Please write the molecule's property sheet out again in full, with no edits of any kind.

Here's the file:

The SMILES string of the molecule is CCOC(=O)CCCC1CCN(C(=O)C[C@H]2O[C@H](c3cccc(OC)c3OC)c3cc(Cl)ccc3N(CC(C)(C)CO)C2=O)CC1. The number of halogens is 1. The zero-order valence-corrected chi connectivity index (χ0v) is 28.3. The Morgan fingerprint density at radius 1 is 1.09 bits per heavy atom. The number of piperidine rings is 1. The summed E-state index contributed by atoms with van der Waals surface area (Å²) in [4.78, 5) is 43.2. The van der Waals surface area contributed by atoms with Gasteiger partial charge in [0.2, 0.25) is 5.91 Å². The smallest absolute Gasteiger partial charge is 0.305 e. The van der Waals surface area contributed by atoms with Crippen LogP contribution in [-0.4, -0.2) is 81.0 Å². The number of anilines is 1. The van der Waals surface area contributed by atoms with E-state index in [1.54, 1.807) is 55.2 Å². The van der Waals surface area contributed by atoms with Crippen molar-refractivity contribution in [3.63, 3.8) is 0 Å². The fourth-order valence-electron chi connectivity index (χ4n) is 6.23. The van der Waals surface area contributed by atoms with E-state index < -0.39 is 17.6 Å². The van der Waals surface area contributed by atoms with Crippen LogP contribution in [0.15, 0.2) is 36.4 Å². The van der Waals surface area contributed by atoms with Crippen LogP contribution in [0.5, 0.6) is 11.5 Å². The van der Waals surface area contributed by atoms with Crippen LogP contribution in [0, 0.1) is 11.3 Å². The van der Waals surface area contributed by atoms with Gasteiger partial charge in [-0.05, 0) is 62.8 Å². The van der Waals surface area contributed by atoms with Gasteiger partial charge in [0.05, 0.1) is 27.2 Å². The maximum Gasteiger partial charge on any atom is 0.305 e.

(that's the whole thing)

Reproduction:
The SMILES string of the molecule is CCOC(=O)CCCC1CCN(C(=O)C[C@H]2O[C@H](c3cccc(OC)c3OC)c3cc(Cl)ccc3N(CC(C)(C)CO)C2=O)CC1. The number of halogens is 1. The zero-order valence-corrected chi connectivity index (χ0v) is 28.3. The Morgan fingerprint density at radius 1 is 1.09 bits per heavy atom. The number of piperidine rings is 1. The summed E-state index contributed by atoms with van der Waals surface area (Å²) in [4.78, 5) is 43.2. The van der Waals surface area contributed by atoms with Gasteiger partial charge in [0.2, 0.25) is 5.91 Å². The smallest absolute Gasteiger partial charge is 0.305 e. The van der Waals surface area contributed by atoms with Crippen LogP contribution in [-0.4, -0.2) is 81.0 Å². The number of anilines is 1. The van der Waals surface area contributed by atoms with E-state index in [1.54, 1.807) is 55.2 Å². The van der Waals surface area contributed by atoms with Crippen molar-refractivity contribution in [3.63, 3.8) is 0 Å². The fourth-order valence-electron chi connectivity index (χ4n) is 6.23. The van der Waals surface area contributed by atoms with E-state index < -0.39 is 17.6 Å². The van der Waals surface area contributed by atoms with Crippen LogP contribution in [0.15, 0.2) is 36.4 Å². The van der Waals surface area contributed by atoms with Crippen LogP contribution in [0.5, 0.6) is 11.5 Å². The van der Waals surface area contributed by atoms with Crippen LogP contribution in [0, 0.1) is 11.3 Å². The van der Waals surface area contributed by atoms with Gasteiger partial charge in [-0.05, 0) is 62.8 Å². The van der Waals surface area contributed by atoms with Gasteiger partial charge in [0.05, 0.1) is 27.2 Å². The maximum Gasteiger partial charge on any atom is 0.305 e.